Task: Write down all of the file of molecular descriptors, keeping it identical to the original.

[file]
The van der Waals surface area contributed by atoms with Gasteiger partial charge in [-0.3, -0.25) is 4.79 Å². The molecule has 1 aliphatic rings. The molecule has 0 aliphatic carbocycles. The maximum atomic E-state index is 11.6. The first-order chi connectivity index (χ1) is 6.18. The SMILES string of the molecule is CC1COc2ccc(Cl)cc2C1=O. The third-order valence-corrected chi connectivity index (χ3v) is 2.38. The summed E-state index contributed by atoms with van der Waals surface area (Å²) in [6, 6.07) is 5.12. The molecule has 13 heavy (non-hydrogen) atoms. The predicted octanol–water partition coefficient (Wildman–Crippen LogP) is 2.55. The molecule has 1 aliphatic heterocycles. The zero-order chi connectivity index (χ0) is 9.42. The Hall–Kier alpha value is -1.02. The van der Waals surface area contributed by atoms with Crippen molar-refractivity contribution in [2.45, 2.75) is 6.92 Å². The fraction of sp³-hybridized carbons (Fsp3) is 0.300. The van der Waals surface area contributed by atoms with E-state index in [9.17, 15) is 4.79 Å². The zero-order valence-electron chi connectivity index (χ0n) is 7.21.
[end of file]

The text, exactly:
The van der Waals surface area contributed by atoms with Gasteiger partial charge in [-0.3, -0.25) is 4.79 Å². The molecule has 1 aliphatic rings. The molecule has 0 aliphatic carbocycles. The maximum atomic E-state index is 11.6. The first-order chi connectivity index (χ1) is 6.18. The SMILES string of the molecule is CC1COc2ccc(Cl)cc2C1=O. The third-order valence-corrected chi connectivity index (χ3v) is 2.38. The summed E-state index contributed by atoms with van der Waals surface area (Å²) in [6, 6.07) is 5.12. The molecule has 13 heavy (non-hydrogen) atoms. The predicted octanol–water partition coefficient (Wildman–Crippen LogP) is 2.55. The molecule has 1 aliphatic heterocycles. The zero-order chi connectivity index (χ0) is 9.42. The Hall–Kier alpha value is -1.02. The van der Waals surface area contributed by atoms with Crippen molar-refractivity contribution in [2.45, 2.75) is 6.92 Å². The fraction of sp³-hybridized carbons (Fsp3) is 0.300. The van der Waals surface area contributed by atoms with E-state index in [9.17, 15) is 4.79 Å². The zero-order valence-electron chi connectivity index (χ0n) is 7.21.